I find myself sleeping much better here at Lisa’s apartment where there is air conditioning, though she has no curtains so I wake up pretty early from the light. I wish this were my apartment and not hers, but hopefully in the process of repairing the collapsing wall in my apartment building they will also use that time to renovate it as well.  By the time I move back in, the lack of air conditioning will not be an issue, thankfully, but I would love to have some improvements in the apartment, like wallpaper without huge patches of mold. I’m in this apartment until Sunday morning, when I move up to Damyang for two weeks to teach teachers that are, on average, about 15 years older than I am. Awkwarrrrrd. After I get back, I move to the house in Gunnae, though what I am doing between August 22nd and September 1st (when school starts back up again) I have no idea. It could be anything between having that time completely off and sitting in the office from 9-5. I obviously am hoping for the former. Hopefully the annoyance I have caused my supervisor this week will sway things in my favor. I wish I knew when the estimated date is to finish repairing my apartment building is, but here in Korea, even if I could find out such a date, it would likely be wrong, sadly.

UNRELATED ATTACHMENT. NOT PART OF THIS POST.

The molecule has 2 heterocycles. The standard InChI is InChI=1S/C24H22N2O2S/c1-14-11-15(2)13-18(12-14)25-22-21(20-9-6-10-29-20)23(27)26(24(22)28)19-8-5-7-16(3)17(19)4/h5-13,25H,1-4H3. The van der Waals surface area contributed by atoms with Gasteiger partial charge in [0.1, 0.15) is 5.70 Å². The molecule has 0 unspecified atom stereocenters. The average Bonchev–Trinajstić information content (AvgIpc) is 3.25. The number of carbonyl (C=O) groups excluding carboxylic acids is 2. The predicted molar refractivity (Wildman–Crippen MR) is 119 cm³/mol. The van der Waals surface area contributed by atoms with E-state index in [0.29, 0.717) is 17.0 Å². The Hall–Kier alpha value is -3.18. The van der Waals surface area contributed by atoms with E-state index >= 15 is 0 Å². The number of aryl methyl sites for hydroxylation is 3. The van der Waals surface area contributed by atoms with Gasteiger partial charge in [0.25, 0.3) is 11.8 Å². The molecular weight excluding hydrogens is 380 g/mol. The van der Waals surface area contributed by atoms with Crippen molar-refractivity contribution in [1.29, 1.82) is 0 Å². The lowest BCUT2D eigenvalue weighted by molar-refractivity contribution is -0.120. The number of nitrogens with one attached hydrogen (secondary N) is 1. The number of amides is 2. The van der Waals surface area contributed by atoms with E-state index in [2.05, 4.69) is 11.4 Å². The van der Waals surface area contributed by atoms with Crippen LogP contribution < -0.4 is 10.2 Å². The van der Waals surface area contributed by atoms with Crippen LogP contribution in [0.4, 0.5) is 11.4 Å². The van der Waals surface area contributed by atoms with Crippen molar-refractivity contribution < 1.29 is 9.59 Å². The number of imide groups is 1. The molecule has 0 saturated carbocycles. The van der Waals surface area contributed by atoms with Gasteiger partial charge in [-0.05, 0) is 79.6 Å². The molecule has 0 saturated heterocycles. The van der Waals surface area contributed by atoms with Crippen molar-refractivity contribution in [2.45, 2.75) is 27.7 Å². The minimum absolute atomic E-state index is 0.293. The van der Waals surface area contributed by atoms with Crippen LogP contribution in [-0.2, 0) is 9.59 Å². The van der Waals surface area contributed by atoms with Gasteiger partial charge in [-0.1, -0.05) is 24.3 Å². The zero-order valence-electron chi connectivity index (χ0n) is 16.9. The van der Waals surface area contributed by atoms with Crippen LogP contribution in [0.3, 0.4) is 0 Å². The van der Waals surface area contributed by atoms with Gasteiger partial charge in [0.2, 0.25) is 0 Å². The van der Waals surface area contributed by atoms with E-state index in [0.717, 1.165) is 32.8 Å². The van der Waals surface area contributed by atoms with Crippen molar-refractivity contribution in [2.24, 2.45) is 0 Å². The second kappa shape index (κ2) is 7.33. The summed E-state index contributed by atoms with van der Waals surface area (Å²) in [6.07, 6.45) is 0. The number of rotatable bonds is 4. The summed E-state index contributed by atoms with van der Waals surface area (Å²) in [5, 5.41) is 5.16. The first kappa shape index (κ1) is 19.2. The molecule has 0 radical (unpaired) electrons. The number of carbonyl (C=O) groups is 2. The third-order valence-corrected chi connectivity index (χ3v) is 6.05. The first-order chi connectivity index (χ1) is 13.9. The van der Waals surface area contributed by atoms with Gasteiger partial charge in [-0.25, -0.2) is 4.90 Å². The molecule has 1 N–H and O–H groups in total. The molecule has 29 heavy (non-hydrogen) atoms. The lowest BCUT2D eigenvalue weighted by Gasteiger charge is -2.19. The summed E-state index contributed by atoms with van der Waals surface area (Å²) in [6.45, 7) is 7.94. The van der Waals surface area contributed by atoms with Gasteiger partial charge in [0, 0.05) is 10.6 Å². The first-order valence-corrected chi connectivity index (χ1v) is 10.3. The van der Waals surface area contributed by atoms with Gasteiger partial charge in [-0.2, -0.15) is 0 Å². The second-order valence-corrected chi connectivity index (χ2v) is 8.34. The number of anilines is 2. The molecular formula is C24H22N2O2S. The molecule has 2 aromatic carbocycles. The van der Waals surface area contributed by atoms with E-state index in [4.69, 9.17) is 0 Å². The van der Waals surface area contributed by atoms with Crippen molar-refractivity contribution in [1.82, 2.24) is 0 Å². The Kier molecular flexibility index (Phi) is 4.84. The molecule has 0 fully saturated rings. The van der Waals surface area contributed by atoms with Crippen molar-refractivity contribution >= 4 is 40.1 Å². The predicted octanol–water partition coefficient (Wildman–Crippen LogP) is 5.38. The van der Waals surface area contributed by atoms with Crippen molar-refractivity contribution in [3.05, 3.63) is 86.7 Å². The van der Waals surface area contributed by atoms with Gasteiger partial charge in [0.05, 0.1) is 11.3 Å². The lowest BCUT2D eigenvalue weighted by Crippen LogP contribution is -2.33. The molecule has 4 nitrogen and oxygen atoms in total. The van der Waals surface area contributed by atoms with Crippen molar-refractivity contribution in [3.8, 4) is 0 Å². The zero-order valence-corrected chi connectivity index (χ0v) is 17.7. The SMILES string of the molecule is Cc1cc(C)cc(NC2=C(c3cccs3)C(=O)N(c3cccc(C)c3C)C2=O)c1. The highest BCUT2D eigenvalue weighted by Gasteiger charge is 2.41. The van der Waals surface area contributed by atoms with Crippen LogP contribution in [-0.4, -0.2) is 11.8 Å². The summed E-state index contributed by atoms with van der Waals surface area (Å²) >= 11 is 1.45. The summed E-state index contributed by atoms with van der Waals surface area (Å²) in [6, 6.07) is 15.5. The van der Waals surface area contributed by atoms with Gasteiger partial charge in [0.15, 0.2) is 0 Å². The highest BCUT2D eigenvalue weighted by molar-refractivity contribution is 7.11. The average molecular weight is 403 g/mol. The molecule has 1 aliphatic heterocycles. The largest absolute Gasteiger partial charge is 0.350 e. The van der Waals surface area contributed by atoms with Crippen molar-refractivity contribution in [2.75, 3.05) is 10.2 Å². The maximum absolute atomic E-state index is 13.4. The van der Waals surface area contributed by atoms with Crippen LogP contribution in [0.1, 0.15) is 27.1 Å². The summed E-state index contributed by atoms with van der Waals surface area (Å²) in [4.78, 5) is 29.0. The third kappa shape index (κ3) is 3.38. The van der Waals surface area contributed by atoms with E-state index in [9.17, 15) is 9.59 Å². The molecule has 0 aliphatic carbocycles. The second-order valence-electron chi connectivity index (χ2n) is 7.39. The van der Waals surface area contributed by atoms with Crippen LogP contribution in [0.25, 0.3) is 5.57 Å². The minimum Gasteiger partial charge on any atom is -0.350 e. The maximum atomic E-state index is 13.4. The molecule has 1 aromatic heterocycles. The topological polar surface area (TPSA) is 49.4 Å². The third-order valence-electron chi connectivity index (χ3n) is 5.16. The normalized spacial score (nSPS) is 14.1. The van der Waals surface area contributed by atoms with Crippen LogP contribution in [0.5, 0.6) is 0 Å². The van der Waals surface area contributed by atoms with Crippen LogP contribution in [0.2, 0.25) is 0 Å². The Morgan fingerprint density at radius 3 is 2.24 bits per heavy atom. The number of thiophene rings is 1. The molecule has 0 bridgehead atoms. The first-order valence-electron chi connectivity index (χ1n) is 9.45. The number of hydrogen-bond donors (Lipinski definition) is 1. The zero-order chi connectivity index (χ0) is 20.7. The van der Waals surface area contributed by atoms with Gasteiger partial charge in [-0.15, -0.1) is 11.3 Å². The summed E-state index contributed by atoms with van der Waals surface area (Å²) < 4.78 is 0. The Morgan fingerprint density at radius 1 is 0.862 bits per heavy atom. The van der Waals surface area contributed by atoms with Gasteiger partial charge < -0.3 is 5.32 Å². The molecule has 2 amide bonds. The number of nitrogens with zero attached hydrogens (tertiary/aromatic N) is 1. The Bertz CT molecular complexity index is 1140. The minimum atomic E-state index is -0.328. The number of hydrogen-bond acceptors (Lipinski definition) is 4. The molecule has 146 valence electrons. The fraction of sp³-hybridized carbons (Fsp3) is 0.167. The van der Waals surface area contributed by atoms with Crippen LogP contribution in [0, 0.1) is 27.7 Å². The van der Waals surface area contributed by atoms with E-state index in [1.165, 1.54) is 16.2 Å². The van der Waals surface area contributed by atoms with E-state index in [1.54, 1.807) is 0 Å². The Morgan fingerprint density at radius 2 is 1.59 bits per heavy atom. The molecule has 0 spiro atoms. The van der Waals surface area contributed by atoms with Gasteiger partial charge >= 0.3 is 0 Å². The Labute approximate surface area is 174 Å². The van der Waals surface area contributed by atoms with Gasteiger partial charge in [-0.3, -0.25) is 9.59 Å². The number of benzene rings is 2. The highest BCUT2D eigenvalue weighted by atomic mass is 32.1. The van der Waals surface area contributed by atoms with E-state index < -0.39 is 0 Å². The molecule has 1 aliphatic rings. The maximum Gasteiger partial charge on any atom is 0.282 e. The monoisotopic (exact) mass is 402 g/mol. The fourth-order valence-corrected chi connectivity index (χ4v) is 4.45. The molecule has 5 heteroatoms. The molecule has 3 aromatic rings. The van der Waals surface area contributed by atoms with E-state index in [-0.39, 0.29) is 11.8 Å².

I’ve been hanging out with Erin in the evenings, as her husband is away in Seoul working at a hospital (he’s a doctor) this week, and I have been feeling a little lonely since Marc left on Sunday. Plus, this means that I don’t have to worry about buying food while I’m here at Lisa’s (since I am only here for 3 more days).

I have been having to revise my lesson plans every day, often on the fly, as the energy level of the students seems to vary from day to day far more than it does during the school year. I got them interested yesterday by providing candy as a reward for “winning” the lessons, but that always feels like cheating to me. I am somewhat comforted by knowing that most other foreign teachers, even those in Seoul, get the same uninterested response from their kids (well, the middle school kids anyway), so I am able to remind myself that it does not mean I am a bad teacher. I wish I didn’t feel quite so much like I am merely here to entertain the kids while teaching them a modicum of English, but since I only see each class once every 2 weeks, it’s hard to make progress with them outside of what they get with their Korean teacher. They mostly do traditional school work with their Korean teacher, so when they do see me, all they want to do is play games. Makes me feel somewhat devalued, but it also makes my job easier, as when I am feeling low energy, I can just play hangman with them or something.

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July 2008

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